Nadia El Mammeri
MIT, Department of Chemistry
Invited by Antoine Loquet, IECB
Understanding Tau’s Chemical code: microtubules, lipid membranes, anionic co-factors, and phosphorylation
The protein tau associates and stabilizes microtubules (MT) to maintain neuronal health. Post-translational modifications that lead to tau aggregation in brains with neurodegenerative diseases. To understand the mechanism of the early misfolding events in AD, we are using magic-angle-spinning (MAS) solid-state NMR spectroscopy and cryo-electron microscopy to investigate the structure and dynamics of tau bound to microtubules , lipid bilayers , as well as amyloid fibrils formed with anionic cofactors  or co-factor-free pseudophosphorylation mutations.
When complexed with MTs, tau exhibits well-resolved dipolar 2D correlation spectra that can be assigned to a 45-residue segment spanning the R’ and the C-terminal half of the R4 repeat. This result changes the prevailing model that all 5 MT-binding regions are immobilized. Moreover, the NMR assigned immobilized residues of R’ dock well into cryo-EM densities, leading to a revised paradigm of MT-binding.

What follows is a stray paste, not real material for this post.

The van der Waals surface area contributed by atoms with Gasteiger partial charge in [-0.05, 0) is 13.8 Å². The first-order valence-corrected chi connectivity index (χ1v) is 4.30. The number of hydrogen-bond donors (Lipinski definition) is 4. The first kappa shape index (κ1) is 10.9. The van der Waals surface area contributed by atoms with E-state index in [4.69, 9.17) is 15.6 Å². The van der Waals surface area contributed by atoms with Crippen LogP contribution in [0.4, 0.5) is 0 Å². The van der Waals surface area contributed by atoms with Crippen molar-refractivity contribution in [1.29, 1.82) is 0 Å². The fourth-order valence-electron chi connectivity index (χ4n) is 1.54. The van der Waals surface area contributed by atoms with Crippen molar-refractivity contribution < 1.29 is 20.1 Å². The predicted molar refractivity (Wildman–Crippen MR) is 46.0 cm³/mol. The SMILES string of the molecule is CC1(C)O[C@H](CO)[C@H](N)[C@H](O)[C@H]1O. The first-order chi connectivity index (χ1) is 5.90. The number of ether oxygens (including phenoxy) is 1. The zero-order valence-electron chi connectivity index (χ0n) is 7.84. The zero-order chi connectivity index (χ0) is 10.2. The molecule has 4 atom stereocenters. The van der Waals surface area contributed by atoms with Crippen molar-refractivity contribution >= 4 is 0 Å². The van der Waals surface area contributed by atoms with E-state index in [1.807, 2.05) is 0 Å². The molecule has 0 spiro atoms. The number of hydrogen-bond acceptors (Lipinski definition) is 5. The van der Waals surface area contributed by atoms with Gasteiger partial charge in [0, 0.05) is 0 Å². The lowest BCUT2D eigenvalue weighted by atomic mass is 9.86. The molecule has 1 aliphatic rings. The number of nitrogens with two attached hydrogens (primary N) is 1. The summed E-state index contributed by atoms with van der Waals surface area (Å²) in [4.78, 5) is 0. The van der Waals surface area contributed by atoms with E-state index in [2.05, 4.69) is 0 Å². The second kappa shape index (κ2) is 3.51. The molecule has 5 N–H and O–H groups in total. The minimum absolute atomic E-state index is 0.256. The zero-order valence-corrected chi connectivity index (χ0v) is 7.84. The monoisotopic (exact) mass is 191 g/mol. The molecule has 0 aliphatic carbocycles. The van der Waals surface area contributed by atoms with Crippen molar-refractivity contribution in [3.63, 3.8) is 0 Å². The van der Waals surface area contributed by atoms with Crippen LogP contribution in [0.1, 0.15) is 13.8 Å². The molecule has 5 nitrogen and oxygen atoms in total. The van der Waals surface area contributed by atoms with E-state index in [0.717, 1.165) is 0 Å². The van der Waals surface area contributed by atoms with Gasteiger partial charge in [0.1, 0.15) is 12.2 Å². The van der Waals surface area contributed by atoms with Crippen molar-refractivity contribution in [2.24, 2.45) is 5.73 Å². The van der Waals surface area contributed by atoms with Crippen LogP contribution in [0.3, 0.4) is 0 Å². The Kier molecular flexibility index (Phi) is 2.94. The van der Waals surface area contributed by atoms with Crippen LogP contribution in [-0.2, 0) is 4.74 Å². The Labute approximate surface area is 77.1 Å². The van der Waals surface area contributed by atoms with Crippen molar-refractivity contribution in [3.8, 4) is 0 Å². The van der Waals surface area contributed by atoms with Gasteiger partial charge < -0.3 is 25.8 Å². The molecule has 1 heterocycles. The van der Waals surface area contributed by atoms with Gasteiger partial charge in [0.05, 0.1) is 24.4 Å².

When complexed to lipid membranes, tau converted from a disordered random coil to an ordered β-sheet. Small unilamellar vesicles (SUVs) and large unilamellar vesicles (LUVs) cause different equilibrium conformations. SUV-bound tau developed amyloid fibrils while LUV-bound tau does not but has a different β-sheet assembly that contains the R’ repeat. Removing cholesterol from the SUV abolished fibril formation. Thus, high membrane curvature and cholesterol are both required for fibril formation.
In the presence of heparin, P2R tau assembles into amyloid fibrils. We assigned the rigid β-sheet core to the R2 and R3 repeats. Unexpectedly, the folds differ between 24˚C and 12˚C: R2 forms a β-arch at 24˚C but a continuous β-strand at 12˚C, which dimerizes with another protofilament. This indicates that R2 has enhanced conformational plasticity than R3, similarly to in brain-extracted 4R tau aggregates.
Pseudo-phosphorylated mutants of tau can self-assemble in the absence of any co-factors. Using SSNMR and cryo-EM, we found that specific disease-related phosphorylation patterns induce specific amyloid structures. These results have implications for the functional and pathological state of tau in diseases. They also demonstrate the power of solid-state NMR to reveal both the structure and dynamics of complex biomolecular assemblies in neurodegenerative diseases.